On the occasion of Vimukta Diwas, celebrated on August 31, Justice KV Viswanathan delivered a lecture at an event organised by the Criminal Justice & Police Accountability Project (CPA Project) to mark the anniversary of the repeal of draconian Criminal Tribes Act, 1861.
Citing Shri Bhiku Ramji Commission, Viswanathan elaborated how misconceptions about crime were passed down through generations, which were widespread in European nations, and how India’s caste system contributed to the conception of Criminal Tribes Act, 1871.
He further stated, “The creation of the category of criminals was a product of colonial modernity and the strengthening of the various apparatuses of the nation state. By the 1860s, the emergence of the new working class in post-industrial revolution (Britain), the state was at odds in trying to control its citizens. It was out of this necessity that the government began to differentiate between industrial working classes and criminal working classes,” and this gave birth to the draconian act.
The Act provided for branding of the entire communities as criminals and presumed criminality by the accident of birth. The fingerprints of the people belonging to the criminalised tribes were forcibly taken without any juridical oversight, which Viswanathan called as a “serious affront to the dignity of not only the tribe in question but to the dignity of every well-meaning and right-thinking individual who inhabits in a civilised territory.”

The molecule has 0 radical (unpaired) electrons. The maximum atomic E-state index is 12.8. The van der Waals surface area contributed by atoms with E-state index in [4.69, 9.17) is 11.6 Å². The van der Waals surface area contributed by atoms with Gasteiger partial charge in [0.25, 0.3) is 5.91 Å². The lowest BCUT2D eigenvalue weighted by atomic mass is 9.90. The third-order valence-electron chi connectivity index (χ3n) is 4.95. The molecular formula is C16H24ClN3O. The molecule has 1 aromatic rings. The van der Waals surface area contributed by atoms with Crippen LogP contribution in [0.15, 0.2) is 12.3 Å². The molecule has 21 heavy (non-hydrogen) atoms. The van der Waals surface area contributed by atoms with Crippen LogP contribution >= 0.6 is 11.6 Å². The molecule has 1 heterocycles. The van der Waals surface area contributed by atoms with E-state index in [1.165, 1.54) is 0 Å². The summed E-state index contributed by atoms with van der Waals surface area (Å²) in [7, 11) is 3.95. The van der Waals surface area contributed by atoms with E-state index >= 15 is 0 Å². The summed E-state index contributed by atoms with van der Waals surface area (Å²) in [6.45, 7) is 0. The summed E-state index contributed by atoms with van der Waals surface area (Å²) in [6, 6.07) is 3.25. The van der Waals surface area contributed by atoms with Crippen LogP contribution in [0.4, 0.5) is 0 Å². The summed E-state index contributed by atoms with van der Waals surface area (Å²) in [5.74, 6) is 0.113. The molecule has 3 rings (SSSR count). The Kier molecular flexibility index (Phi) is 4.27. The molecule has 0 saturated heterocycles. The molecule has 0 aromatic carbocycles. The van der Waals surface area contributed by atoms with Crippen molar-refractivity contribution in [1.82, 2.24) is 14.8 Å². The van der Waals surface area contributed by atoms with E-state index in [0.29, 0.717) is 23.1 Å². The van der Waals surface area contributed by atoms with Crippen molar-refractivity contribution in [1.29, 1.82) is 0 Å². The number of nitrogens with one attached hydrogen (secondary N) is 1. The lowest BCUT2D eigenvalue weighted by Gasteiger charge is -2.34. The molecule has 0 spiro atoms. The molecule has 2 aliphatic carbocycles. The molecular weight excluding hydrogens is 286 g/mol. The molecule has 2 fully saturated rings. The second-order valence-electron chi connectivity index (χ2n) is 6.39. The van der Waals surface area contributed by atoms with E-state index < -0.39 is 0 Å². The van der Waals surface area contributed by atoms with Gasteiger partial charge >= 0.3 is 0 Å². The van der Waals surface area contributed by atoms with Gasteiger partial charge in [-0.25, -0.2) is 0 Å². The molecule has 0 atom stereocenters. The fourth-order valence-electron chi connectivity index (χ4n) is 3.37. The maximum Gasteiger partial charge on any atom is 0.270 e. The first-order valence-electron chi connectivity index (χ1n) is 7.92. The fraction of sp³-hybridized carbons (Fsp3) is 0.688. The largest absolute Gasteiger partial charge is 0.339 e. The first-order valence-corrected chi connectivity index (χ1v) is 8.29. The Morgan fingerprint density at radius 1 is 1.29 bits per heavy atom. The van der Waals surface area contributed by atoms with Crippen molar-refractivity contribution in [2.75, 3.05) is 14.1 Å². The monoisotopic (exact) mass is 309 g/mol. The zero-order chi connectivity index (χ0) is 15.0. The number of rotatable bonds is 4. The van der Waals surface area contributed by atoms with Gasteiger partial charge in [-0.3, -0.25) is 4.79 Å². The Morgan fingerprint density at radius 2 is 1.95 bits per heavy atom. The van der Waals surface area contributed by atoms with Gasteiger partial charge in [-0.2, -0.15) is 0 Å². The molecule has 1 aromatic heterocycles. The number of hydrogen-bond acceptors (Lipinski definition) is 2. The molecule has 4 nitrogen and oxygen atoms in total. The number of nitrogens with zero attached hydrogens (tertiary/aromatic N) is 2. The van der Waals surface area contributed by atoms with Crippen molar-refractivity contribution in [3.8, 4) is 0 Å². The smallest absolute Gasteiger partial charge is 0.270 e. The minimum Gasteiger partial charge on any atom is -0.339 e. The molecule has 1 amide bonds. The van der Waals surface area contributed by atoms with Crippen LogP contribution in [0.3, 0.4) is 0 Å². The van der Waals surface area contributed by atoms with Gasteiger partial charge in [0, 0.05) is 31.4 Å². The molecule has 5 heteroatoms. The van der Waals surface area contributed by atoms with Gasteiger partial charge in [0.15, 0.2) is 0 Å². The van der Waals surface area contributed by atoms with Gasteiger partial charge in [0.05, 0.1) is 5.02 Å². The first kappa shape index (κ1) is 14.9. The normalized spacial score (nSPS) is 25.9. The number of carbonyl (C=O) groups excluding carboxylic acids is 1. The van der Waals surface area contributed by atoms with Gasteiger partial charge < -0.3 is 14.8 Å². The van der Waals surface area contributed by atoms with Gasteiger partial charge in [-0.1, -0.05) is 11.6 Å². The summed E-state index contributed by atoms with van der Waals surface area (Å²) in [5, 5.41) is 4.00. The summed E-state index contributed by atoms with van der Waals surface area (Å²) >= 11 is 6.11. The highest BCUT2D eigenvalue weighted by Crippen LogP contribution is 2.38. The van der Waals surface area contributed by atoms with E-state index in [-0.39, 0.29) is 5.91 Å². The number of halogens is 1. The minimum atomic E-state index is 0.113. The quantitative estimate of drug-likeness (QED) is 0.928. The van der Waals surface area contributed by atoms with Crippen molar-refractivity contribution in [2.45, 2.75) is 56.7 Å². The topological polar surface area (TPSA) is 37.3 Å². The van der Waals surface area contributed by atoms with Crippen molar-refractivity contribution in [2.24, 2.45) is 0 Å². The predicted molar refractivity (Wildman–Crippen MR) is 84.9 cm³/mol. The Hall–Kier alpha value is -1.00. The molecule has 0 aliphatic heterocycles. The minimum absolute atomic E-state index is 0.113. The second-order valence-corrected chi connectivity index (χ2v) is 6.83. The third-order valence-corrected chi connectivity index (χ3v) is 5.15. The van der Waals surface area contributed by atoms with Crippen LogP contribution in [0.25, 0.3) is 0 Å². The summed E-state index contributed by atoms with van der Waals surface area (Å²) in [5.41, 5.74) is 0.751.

Though the CTA was repealed in 1952, Viswanathan regards the oppressing Act violative of the very spirit of the constitution of India. Talking about the social impact of the Act, he pointed out how the members of the tribes who were notified as criminals were turned in by the management of various establishments. Quoting the Ayyangar committee, he further stated, “The society as whole viewed them with suspicion and treated them with humiliation. Innocent members of the community were not allowed to integrate with other members of the society and several generations were made to carry this tag as a birthmark.”
Furthermore, Viswanathan quoted a few instances of the gruesome violence that was meted out to the members of the tribes. For example, executive machineries would go out in the middle of the night and two roll calls were called out to the members of the tribes. If the calls were not answered, that itself was treated as a violation of the Act. This restricted the movement of the tribes and in order to avoid the missing of the calls, the tribe members sought out to spend nights at the entrance of the police station in unimaginable conditions.
Discussing the post-repeal scenario of the Act, Viswanathan said that though the Act has been repealed, it has now been unofficially replaced by the Habitual Offenders Act, which does not define habitual offenders but some statutory manual deems original tribes as habitual offenders.
Concluding the lecture, Viswanathan suggested sensitising of the law enforcing machinery and District Legal Service Authority to play active role in checking the persecution of Nomadic Tribes at the pre-litigation stage, and the proactive role of Human Rights Commission in order to curb the targeted attacks on the Denotified Tribes.